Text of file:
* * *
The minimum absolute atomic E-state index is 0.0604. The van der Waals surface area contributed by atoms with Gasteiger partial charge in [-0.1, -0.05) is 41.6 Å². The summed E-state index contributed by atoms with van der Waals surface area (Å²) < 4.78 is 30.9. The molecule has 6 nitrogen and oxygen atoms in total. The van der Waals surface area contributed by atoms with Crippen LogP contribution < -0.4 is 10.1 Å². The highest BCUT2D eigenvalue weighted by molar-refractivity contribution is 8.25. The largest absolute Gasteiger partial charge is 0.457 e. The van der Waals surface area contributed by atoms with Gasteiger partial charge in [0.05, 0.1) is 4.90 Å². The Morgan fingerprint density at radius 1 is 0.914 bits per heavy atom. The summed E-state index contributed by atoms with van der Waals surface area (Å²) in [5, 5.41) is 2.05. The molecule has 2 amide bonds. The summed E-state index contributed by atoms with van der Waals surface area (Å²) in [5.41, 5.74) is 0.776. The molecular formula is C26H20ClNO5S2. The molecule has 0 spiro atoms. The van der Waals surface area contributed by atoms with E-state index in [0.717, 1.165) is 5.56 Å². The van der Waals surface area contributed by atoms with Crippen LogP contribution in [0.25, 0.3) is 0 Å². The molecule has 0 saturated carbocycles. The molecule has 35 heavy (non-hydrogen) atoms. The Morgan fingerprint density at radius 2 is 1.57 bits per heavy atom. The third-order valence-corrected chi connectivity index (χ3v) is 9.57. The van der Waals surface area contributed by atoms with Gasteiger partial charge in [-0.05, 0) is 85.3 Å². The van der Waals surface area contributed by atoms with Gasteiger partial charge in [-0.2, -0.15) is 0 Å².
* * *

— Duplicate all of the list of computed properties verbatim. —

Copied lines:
The minimum absolute atomic E-state index is 0.0604. The van der Waals surface area contributed by atoms with Gasteiger partial charge in [-0.1, -0.05) is 41.6 Å². The summed E-state index contributed by atoms with van der Waals surface area (Å²) < 4.78 is 30.9. The molecule has 6 nitrogen and oxygen atoms in total. The van der Waals surface area contributed by atoms with Crippen LogP contribution < -0.4 is 10.1 Å². The highest BCUT2D eigenvalue weighted by molar-refractivity contribution is 8.25. The largest absolute Gasteiger partial charge is 0.457 e. The van der Waals surface area contributed by atoms with Gasteiger partial charge in [0.05, 0.1) is 4.90 Å². The Morgan fingerprint density at radius 1 is 0.914 bits per heavy atom. The summed E-state index contributed by atoms with van der Waals surface area (Å²) in [5, 5.41) is 2.05. The molecule has 2 amide bonds. The summed E-state index contributed by atoms with van der Waals surface area (Å²) in [5.41, 5.74) is 0.776. The molecular formula is C26H20ClNO5S2. The molecule has 0 spiro atoms. The van der Waals surface area contributed by atoms with E-state index in [0.717, 1.165) is 5.56 Å². The van der Waals surface area contributed by atoms with Crippen LogP contribution in [0.25, 0.3) is 0 Å². The molecule has 0 saturated carbocycles. The molecule has 35 heavy (non-hydrogen) atoms. The Morgan fingerprint density at radius 2 is 1.57 bits per heavy atom. The third-order valence-corrected chi connectivity index (χ3v) is 9.57. The van der Waals surface area contributed by atoms with Gasteiger partial charge in [-0.05, 0) is 85.3 Å². The van der Waals surface area contributed by atoms with Gasteiger partial charge in [-0.2, -0.15) is 0 Å².